Aratere Stopped Until Ruled Safe


Maritime New Zealand says the interisland ferry Aratere can not sail until issues are resolved and they rule it is safe for passengers and crew.

This follows recent mechanical system failures, which have caused disruption to the service.

MNZ has imposed conditions on the Aratere.

This means that the vessel will not be in operation until the Director of MNZ and Class Society (surveyors) are satisfied that the ongoing problems have been resolved and that the vessel is safe to operate.

The Aratere returned home to Wellington mid-September after a five-month extension and $53m refurbishment in Singapore.

But KiwiRail insists the issues currently affecting Aratere were not “directly linked” to the ship’s recent extension in Singapore.

NZ First leader Winston Peters says since the vessel returned from shipyards in Singapore after being lengthened by 30 metres, it has been plagued with problems.

He says the problems with loading shorter rail wagons have resulted in:

  •  Aratere bending along the keel
  •  Toilets not working properly
  •  Freight capacity for trucks being reduced from 22 to 12
  • Aratere breaking down within a few days of arrival

“The latest is that the fuel system is not working properly and that thousands of litres of fuel appears to have been ‘lost’. It is important to find out whether this is an equipment malfunction or whether thousands of litres of fuel is floating around Cook Strait somewhere.”

Media reports say there are also rats on board.

Aratere: not allowed to leave port | Anthony Phelps

Over the past 24 hours, Maritime Safety Inspectors have been on the vessel monitoring the situation.

General Manager, Maritime Services Sharyn Forsyth says MNZ is working closely with KiwiRail to identify and resolve issues.

Ms Forsyth says “MNZ Maritime Safety Inspectors were on board the vessel this morning during a sea trial in Wellington Harbour, when the Aratere experienced another failure thought to be unrelated to previous events”.

Before any further sea trials can be carried out, KiwiRail will present a plan to MNZ outlining how they will ensure the safety of the vessel during testing.

Maritime New Zealand may also require further conditions to be met before allowing full commercial operations to resume, such as freight only sailings or requiring a route through the northern passage.

“Safety of the crew and passengers is paramount. We will be monitoring the situation closely and can assure the public that the vessel will not operate commercially until we are sure it is safe to do so.”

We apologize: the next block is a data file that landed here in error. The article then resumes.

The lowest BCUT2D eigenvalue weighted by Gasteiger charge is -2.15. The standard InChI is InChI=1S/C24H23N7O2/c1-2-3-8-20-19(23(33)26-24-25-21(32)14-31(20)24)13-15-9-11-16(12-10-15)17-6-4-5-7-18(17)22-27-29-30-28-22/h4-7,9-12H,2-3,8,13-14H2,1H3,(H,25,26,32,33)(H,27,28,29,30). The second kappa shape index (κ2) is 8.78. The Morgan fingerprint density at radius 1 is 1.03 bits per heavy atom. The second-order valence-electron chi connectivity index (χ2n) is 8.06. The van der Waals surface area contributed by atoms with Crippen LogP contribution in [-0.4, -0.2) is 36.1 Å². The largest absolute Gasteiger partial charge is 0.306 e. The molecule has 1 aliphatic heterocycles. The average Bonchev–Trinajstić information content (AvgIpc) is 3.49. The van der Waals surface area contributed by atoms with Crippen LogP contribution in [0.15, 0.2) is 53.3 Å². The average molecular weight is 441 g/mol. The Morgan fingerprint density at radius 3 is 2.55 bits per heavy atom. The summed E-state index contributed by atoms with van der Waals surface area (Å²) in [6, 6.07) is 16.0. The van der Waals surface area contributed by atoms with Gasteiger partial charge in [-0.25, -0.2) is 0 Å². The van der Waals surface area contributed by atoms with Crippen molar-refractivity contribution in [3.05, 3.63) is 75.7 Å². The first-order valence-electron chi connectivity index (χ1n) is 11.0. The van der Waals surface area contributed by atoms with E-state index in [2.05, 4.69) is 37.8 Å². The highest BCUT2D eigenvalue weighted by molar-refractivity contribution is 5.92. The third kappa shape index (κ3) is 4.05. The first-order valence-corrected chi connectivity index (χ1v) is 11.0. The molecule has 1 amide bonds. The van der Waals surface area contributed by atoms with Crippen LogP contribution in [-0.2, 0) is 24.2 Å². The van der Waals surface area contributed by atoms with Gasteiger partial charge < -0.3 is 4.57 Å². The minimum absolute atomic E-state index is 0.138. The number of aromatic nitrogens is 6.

On Monday night, the Aratere experienced a reduction in power in Tory Channel about 7.20pm.

The master continued into Cook Strait because the weather was mild, and power was restored to the engines shortly afterwards. The ship did not stop at any point, although speed was reduced to 3 knots at the slowest part of its trip.

The ship continued across Cook Strait, but suffered another failure with a fuel control module where a pipe fractured and spraying the space with fuel vapour.

This set off a fire alarm, but there was no fire on the ship.

Engines were shut down while an alternative fuel supply was switched on. Aratere continued to Wellington picking up speed to 13 knots along the Wellington south coast, and then completed a slow circle at the Heads to Wellington Harbour, while waiting for a tug to attend alongside as a precautionary measure.

It berthed without assistance at 11.40pm, about two hours later than scheduled. An incident report was filed with Maritime New Zealand at 12.48am.


Earlier NZ First leader Winston Peters claimed Aratere is regarded as a “dog” on the Wellington waterfront and the travelling public can have little confidence in it.

A fortnight ago he raised  it and had called on the for the government to explain why the alterations to Aratere have resulted in a dysfunctional shambles.






You can be the first one to leave a comment.


Leave a Comment


XHTML: You can use these tags:
<a href="" title=""> <abbr title=""> <acronym title=""> <b> <blockquote cite=""> <cite> <code> <del datetime=""> <em> <i> <q cite=""> <strike> <strong>